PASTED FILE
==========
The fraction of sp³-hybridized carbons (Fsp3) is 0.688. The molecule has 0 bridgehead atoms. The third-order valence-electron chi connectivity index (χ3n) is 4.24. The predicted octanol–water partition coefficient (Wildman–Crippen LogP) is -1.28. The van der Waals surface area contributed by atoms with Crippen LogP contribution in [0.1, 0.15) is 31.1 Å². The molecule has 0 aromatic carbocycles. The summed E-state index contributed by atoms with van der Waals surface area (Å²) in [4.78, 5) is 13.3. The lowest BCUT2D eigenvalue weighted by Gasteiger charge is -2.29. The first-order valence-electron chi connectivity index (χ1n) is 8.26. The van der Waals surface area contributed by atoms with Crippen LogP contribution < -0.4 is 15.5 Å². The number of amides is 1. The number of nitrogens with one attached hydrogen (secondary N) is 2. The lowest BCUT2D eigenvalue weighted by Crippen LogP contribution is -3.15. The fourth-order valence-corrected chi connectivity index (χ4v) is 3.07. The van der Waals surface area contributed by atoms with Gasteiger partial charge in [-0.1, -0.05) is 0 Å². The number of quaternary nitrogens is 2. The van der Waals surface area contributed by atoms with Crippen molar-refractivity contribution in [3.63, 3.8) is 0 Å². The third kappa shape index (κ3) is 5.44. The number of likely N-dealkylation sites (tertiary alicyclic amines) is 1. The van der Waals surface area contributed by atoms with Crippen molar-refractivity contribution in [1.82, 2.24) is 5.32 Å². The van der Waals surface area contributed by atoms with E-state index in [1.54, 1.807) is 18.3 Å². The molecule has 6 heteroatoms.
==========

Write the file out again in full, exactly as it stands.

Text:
The fraction of sp³-hybridized carbons (Fsp3) is 0.688. The molecule has 0 bridgehead atoms. The third-order valence-electron chi connectivity index (χ3n) is 4.24. The predicted octanol–water partition coefficient (Wildman–Crippen LogP) is -1.28. The van der Waals surface area contributed by atoms with Crippen LogP contribution in [0.1, 0.15) is 31.1 Å². The molecule has 0 aromatic carbocycles. The summed E-state index contributed by atoms with van der Waals surface area (Å²) in [4.78, 5) is 13.3. The lowest BCUT2D eigenvalue weighted by Gasteiger charge is -2.29. The first-order valence-electron chi connectivity index (χ1n) is 8.26. The van der Waals surface area contributed by atoms with Crippen LogP contribution < -0.4 is 15.5 Å². The number of amides is 1. The number of nitrogens with one attached hydrogen (secondary N) is 2. The lowest BCUT2D eigenvalue weighted by Crippen LogP contribution is -3.15. The fourth-order valence-corrected chi connectivity index (χ4v) is 3.07. The van der Waals surface area contributed by atoms with Gasteiger partial charge in [-0.1, -0.05) is 0 Å². The number of quaternary nitrogens is 2. The van der Waals surface area contributed by atoms with Crippen molar-refractivity contribution in [3.63, 3.8) is 0 Å². The third kappa shape index (κ3) is 5.44. The number of likely N-dealkylation sites (tertiary alicyclic amines) is 1. The van der Waals surface area contributed by atoms with Crippen molar-refractivity contribution in [1.82, 2.24) is 5.32 Å². The van der Waals surface area contributed by atoms with E-state index in [1.54, 1.807) is 18.3 Å². The molecule has 6 heteroatoms.